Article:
My broad bean plants are near end of their life. I planted them in autumn, and now we are half way through our first summer month. Many have been blown over by strong spring winds. The bean pods are hard but most are still green, and still a ways from being black.

Near mature broad bean

Now, the advice online seems to be that we must let the beans fully mature in the pod on the plant, and we can't save seed from opening these pods and letting them dry indoors.

Same bean opened

What exactly is the issue? Do they go mouldy or are they just not mature enough? I'd really like to remove them now, and plant something else!

Update: a month later, I've decided to start harvesting some of the beans for seed. The pods are mostly black though not all are dry.

Beans ready

2 Answers 2


Once the foliage dies back, the beans are mature, but must be dried. If you can't or don't want to dry them on the stalk, pull or cut the stems and hang them by the bases in a dry, airy place. Once the pods are completely dry, and the beans are hard, you can save them for storage.

If the foliage is still healthy and green, leave the pods on the plants. Yours look just a bit green yet. But if you cut them now, you'd probably still get a decent germination rate if dried and stored properly.

As long as the beans' 'umbilical cord' is still alive, it will be transferring nutrients/energy from the stems into the seeds. And they should dry in complete darkness (inside the pod makes that easy). Also, you are likely to damage the skin on the seeds if they are shelled before completely hardened.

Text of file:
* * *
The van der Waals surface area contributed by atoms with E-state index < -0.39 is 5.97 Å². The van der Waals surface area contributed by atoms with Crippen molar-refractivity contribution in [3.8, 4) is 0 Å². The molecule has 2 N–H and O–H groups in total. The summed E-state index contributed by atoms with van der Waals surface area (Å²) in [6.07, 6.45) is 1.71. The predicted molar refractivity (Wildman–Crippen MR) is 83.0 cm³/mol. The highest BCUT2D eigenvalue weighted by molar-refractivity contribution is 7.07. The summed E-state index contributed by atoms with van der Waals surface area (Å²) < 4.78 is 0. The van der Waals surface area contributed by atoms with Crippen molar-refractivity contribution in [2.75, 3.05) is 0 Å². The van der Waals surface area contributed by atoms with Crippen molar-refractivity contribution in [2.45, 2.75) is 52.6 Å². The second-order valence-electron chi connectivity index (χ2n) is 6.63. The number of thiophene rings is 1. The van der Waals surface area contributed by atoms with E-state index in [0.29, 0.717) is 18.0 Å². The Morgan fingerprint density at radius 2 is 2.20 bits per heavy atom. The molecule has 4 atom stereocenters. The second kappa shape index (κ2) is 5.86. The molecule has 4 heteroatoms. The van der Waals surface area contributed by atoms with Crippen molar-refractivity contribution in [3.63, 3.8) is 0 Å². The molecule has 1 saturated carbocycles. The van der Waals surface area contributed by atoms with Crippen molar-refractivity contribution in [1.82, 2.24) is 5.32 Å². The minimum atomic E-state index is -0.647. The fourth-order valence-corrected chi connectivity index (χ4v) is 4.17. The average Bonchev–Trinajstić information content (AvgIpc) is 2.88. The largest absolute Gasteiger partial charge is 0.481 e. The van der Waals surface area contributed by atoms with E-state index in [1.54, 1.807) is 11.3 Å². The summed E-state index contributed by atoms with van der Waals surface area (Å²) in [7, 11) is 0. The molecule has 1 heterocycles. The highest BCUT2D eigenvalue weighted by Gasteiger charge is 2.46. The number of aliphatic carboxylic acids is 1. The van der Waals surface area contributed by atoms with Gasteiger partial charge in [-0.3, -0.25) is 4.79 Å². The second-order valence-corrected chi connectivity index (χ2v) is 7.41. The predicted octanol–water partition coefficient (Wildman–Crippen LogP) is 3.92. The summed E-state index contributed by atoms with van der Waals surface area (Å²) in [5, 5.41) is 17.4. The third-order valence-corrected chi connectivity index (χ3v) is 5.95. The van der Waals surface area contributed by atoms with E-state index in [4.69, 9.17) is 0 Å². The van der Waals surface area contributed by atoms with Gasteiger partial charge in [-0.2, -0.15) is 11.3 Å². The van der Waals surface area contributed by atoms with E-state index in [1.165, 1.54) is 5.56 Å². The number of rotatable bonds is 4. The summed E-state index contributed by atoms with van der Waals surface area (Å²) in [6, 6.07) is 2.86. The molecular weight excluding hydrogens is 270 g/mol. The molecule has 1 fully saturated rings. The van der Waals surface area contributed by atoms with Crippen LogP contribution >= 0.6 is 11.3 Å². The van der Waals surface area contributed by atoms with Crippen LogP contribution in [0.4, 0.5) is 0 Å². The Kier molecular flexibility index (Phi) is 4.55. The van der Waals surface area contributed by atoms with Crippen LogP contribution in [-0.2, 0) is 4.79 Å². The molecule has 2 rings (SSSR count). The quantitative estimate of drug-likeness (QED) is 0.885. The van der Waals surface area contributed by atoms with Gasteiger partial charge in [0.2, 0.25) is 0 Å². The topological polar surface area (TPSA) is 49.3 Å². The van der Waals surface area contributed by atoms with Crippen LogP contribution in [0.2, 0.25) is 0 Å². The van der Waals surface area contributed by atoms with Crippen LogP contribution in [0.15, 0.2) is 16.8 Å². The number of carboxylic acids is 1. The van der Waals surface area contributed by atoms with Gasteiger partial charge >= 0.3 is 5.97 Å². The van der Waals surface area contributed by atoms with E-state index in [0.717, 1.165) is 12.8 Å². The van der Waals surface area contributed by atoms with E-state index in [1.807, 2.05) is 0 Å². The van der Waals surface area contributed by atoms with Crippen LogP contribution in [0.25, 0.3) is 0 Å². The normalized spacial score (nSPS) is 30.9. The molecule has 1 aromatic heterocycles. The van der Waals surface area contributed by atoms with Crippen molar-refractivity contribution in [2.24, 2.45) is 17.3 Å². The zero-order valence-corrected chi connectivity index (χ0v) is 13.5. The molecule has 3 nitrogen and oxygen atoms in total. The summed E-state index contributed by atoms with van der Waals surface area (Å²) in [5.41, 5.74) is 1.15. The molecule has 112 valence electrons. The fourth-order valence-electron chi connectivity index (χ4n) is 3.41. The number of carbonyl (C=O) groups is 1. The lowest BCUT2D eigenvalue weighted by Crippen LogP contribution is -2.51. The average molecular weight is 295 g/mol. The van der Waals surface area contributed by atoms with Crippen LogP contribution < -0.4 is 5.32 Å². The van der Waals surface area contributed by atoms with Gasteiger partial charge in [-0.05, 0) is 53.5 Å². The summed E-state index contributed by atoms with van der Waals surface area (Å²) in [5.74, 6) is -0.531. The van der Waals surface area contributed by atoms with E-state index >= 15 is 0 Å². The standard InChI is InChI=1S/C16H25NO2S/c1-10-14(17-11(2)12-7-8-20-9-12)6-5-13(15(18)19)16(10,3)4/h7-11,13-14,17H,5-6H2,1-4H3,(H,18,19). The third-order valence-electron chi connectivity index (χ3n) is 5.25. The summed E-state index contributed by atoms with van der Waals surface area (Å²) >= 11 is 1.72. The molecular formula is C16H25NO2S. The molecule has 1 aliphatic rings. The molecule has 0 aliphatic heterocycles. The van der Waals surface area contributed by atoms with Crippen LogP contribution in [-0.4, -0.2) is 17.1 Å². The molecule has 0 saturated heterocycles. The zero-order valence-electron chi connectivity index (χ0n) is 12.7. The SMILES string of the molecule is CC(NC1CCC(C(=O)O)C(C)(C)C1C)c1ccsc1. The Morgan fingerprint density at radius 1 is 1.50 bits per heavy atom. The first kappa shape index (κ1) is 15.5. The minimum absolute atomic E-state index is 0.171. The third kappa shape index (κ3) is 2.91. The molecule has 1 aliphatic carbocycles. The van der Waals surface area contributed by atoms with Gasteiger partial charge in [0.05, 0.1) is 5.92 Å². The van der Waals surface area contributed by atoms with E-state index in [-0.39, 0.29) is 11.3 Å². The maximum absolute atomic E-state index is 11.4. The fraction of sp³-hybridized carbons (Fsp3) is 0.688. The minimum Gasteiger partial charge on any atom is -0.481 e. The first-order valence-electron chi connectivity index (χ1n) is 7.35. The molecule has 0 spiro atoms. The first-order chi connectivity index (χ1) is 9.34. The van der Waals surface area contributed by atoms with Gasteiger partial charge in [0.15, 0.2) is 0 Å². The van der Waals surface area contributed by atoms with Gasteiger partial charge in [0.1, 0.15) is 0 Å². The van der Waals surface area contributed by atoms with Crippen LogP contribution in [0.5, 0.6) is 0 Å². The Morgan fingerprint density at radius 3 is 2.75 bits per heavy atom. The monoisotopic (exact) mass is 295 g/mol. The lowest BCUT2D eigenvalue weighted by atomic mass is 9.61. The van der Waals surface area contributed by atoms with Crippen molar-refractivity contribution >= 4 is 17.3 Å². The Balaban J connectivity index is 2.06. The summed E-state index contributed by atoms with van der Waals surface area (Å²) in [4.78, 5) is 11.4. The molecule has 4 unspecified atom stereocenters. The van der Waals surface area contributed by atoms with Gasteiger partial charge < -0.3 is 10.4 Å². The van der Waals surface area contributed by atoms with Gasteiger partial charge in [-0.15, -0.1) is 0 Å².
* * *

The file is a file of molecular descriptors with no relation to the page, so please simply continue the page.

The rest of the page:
The pod is considered a specialised leaf structure, and in the Fabaceae family are formed from a single carpel, whereas in Brassica species it is formed from two fused carpels. Its role is to protect and feed the developing seeds and is connected to them by the funiculus as seen in the second image.

Initially, the developing seed (bean) obtains its storage material from leaves with the pod acting as a sink for the photosynthetic output of the plants vegetative material. But as the pod matures, the pod becomes a highly photosynthetic structure and then provides the source for the majority of the photosynthates stored in the seed.

With reference to the question asked, the pod undergoes senescence first losing its photosynthetic ability changing from green to black, and becoming thinner. This is thought to allow more of the light received by the pod to be transmitted to the seed to allow its own photosynthetic machinery to complete maturation. Some carbon dioxide is trapped inside the pod and can be used by the seed for this process. So, the answer is that the seeds should be left in the pod on the plant so that maturation can be completed.


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